A hundred years ago Dec. 27, 1919 Archives

In Parliament: The Punjab Massacre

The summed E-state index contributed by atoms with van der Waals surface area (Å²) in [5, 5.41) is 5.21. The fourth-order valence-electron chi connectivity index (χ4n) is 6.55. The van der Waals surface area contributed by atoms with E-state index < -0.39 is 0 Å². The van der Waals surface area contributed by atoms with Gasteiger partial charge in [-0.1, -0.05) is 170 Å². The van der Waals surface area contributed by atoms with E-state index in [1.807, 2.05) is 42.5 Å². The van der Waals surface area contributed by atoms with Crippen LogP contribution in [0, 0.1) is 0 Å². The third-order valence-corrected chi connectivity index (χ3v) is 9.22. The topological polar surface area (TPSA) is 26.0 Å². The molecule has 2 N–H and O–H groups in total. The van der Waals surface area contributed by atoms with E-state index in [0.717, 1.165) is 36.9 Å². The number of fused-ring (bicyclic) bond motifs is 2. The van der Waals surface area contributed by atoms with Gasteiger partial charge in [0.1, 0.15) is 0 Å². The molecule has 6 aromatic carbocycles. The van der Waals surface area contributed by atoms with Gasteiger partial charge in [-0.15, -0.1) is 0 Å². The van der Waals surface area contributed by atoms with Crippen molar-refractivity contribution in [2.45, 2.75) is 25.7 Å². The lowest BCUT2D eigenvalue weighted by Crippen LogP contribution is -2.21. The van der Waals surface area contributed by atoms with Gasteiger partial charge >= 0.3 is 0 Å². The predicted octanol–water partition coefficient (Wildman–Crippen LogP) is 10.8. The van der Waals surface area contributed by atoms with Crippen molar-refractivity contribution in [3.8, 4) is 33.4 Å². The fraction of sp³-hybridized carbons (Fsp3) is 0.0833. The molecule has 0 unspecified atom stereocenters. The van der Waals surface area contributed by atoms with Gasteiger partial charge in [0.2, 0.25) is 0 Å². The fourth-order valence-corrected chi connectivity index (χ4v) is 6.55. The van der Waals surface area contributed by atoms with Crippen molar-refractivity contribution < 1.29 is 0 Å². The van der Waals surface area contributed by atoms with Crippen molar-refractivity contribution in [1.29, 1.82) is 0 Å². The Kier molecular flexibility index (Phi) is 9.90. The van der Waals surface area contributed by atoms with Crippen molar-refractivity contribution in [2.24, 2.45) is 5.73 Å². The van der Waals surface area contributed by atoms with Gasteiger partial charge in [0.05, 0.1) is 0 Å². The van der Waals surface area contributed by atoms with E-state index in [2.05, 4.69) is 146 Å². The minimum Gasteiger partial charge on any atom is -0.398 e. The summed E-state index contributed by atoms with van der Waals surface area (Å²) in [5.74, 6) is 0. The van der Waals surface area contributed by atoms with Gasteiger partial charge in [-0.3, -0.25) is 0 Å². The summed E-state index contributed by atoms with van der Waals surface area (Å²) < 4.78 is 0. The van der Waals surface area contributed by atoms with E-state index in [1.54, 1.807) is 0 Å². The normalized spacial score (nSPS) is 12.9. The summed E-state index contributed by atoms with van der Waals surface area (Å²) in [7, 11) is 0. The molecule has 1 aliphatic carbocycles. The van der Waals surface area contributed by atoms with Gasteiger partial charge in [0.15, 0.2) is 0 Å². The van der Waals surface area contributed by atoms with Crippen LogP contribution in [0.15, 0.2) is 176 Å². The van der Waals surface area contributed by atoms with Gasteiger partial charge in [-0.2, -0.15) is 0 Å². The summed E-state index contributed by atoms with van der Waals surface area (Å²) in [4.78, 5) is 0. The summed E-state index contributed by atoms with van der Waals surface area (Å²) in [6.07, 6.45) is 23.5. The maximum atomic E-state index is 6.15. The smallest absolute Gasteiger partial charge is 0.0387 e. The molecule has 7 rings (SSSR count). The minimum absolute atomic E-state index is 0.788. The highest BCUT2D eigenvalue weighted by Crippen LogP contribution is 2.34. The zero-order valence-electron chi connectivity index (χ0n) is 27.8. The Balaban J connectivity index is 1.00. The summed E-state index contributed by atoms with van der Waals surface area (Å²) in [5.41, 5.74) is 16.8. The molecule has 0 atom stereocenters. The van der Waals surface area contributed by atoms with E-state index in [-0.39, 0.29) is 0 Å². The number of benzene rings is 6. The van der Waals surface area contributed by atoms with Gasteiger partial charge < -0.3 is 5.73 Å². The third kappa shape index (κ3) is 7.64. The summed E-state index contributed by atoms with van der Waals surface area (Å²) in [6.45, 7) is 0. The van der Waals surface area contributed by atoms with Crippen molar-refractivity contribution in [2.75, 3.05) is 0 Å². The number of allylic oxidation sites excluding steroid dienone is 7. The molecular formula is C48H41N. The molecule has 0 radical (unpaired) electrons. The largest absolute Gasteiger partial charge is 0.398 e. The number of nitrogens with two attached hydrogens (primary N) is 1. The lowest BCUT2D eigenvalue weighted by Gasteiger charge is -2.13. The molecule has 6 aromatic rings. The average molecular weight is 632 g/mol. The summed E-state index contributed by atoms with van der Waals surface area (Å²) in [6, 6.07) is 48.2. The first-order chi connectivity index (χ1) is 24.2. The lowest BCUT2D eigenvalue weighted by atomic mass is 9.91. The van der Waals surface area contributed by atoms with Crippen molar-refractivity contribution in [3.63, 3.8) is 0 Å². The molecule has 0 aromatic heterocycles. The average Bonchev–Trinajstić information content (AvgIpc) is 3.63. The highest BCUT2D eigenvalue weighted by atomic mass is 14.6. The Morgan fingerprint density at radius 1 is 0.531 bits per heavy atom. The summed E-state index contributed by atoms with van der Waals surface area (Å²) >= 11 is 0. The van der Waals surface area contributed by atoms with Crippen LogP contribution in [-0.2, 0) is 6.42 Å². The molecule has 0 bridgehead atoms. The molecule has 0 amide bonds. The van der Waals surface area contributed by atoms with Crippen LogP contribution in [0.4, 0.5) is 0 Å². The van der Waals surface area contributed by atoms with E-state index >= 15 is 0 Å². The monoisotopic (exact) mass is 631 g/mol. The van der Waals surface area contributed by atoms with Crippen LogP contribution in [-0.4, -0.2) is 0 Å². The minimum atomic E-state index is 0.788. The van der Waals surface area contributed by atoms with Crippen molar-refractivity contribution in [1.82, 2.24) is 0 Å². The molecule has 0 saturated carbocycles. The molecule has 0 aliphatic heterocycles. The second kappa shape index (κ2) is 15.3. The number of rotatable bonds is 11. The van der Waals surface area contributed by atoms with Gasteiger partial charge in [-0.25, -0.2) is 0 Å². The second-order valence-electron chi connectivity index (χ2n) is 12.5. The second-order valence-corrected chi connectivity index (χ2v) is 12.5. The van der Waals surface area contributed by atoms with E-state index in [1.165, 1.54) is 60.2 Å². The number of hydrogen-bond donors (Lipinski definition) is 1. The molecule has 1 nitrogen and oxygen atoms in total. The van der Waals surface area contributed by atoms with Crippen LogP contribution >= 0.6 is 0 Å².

LONDON: In the House of Commons on the motion for adjournment, Mr. Wedgwood raised the Amritsar case. He denounced what had happened in the strongest terms and declared that it had destroyed our good reputation. He urged the necessity for having a perfectly independent enquiry. Mr. Wedgwood accused General Dyer of destroying Mr. Montagu’s efforts to bring about complete co-operation between the people of England and India. Mr. Montagu interposed and condemned Mr. Wedgwood’s action in dealing with matters which were sub-judice. He declared that he had never known a case where so many deductions had been drawn in the Home, for events which were being enquired into by an impartial tribunal. Col. Yate protested against Mr. Wedgwood’s speech and declared his belief that General Dyer had saved the whole Punjab from being swept by another rebellion. Mr. Montagu stated that General Dyer had not been relieved of his command. He was communicating with the Viceroy on the whole matter.

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